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Relgion And Ceremonies

( Originally Published Early 1900's )



The religious life and conceptions of the Californian tribes reflect the simplicity of their social organization. In northern California and Oregon the religious life gains in complexity as the influence of the North-West becomes stronger, and a similar increase in the importance of ceremonial is observed in the south; but in the characteristic area of the region, central California, the development of rites is meagre. The shaman is a more important personage than the priest and ritual is of far less consequence than magical therapy; in fact, the Californian Indians belong to that primitive stratum of mankind for which shamanism is the engrossing form of religious interest, the western shamans, like the majority of Indian "medicine-men," acquiring their powers through fast and vision in which the possessing tutelary is revealed.

Of ceremonies proper, the most distinctive on this portion of the Coast is the annual rite in commemoration of the dead, known as the "burning" or the "cry" or the "dance of the dead." This is an autumnal and chiefly nocturnal ceremony in which, to the dancing and wailing of the participants, various kinds of property are burned to supply the ghosts; the period of mourning is then succeeded by a feast of jollity. In few parts of America are the tabus connected with the dead so stringent: typical customs include the burning of the house in which death occurs; the ban against speaking the name of the deceased, or using, for the space of a year, a word of which this name is a component; and the marking of a widow by smearing her with pitch, shearing her hair, or the like, until the annual mourning releases her from the tabu. Such usages, along with cremation, disappear as the North-West is approached.

A second group of rites have to do with puberty. Her first menstruation is marked by severe tabus for the girl concerned; and a dance is given when the period is passed. Boys undergo an initiation into the tribal mysteries, the ceremony including the recounting of myths. Rites of this character are not always compulsory, nor are they limited to boys, since men who have passed the age period without the ceremony sometimes participate later. The body of initiates forms a kind of Medicine Society, having in charge the religious supervision of the village. Still a third ceremonial group includes magic dances intended to foster the creative life of nature, the number of such rites varying from tribe to tribe.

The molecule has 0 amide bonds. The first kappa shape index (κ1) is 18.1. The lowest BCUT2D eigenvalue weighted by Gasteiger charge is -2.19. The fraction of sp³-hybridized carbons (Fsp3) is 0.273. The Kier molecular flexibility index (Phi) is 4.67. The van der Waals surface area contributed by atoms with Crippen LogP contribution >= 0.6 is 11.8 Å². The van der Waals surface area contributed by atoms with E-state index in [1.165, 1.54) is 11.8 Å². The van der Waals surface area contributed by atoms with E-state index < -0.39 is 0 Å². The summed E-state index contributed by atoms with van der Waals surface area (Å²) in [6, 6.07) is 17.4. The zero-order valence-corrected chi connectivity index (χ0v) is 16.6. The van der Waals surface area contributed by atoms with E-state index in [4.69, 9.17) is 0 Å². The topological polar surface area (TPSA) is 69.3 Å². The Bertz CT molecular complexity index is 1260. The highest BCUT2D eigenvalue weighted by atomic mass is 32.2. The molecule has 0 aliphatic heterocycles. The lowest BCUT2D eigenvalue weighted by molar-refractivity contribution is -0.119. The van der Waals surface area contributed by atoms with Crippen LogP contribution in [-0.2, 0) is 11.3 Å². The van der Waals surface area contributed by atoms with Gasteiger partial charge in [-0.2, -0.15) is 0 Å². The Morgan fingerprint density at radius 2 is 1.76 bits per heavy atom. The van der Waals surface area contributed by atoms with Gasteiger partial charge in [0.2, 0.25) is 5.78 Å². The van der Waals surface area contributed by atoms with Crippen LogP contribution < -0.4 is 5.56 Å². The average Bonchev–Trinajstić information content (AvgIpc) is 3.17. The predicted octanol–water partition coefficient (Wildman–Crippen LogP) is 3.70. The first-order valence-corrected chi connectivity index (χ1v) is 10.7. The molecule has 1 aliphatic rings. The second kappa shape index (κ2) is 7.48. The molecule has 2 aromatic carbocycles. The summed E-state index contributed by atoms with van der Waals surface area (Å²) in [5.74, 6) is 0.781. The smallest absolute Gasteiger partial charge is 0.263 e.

Ceremonial symbolism, so elaborate in many portions of America, is little developed in the West-Coast region. Pictographs are unknown and fetishes little employed; nor is there anything approaching in character the complicated use of mask personations which reaches its highest forms in the neighbouring South-West and NorthWest. Mythic tales and ritual songs have a similar inferiority of development, the extremes of the region, north and south, showing the greatest advancement in this as in other respects. In one particular the Californians stand well in advance: throughout the central region, their idea of the creation is clearly conceptualized; and it is their cosmogonic myths, with the idea of a definite and single creator, which form their most unique contribution to American Indian lore. The creator is sometimes animal, sometimes manlike, in form, but he is usually represented as dignified and beneficent, and there is an obvious tendency to humanize his character.

Northern California and Oregon, however, know less of such a single creator. In this section stories of the beginnings start with the Age of Animals or rather, of anthropic beings who on the coming of man were transformed into animals whose doings set the primeval model after which human deeds and institutions are copied. Here is a cycle assimilated to the myth of the North-West, just as the lore of the south Californian tribes approaches the type of the plateau and desert region.



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